Principal photography began September 2009 in Mount Clemens, Michigan. The closed Notre Dame High School in Harper Woods, Michigan (Greater Detroit) was used as a filming location. Mark Binelli, author of Detroit City is the Place to Be, wrote that the school cafeteria was used as the catering hall for the employees. According to photographs taken on set, the film features propaganda pamphlets, posters, and banners featuring People's Liberation Army symbols, such as the August 1 star. The posters attempt to garner support for a Chinese occupation, with slogans such as "Rebuilding Your Reputation", "Repairing Your Economy", and "Fighting Corporate Corruption".
In June 2010, release of the film was delayed by MGM’s financial difficulties. The delay came amid growing controversy in China after excerpts of the script were leaked on the website The Awl. The film drew sharp criticism from the Global Times, one of the leading Chinese state-run newspapers, with headlines such as "U.S. reshoots Cold War movie to demonize China" and "American movie plants hostile seeds against China". One of the articles stated: "China can still feel U.S. distrust and fear, especially among its people. Americans' suspicions about China are the best ground for the hawks to disseminate fear and doubt, which is the biggest concern with the movie, Red Dawn."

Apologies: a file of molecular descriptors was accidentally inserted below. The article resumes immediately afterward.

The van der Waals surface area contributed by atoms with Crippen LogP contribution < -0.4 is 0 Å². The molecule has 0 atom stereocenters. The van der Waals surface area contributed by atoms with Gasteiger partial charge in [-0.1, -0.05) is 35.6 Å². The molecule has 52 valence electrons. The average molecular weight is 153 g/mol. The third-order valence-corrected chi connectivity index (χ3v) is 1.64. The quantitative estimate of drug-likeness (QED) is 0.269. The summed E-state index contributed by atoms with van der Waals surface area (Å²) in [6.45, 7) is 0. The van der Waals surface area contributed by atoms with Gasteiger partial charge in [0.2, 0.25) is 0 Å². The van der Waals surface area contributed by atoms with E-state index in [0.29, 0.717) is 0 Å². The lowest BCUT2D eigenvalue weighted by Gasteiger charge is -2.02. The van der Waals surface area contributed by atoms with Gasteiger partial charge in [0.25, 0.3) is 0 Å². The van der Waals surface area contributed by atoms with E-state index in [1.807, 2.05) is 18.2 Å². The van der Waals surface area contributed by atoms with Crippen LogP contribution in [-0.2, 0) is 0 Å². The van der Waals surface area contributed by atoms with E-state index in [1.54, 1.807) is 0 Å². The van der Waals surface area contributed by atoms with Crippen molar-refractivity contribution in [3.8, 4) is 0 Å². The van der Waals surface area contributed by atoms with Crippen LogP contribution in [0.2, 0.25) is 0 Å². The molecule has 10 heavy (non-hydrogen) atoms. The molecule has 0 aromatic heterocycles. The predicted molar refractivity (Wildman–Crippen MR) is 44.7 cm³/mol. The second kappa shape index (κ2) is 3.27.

In January 2011, the first cast photo was released along with news that MGM would release the film once their Chapter 11 restructuring is completed. Red Dawn was one of three already completed MGM projects scheduled to be released in 2011.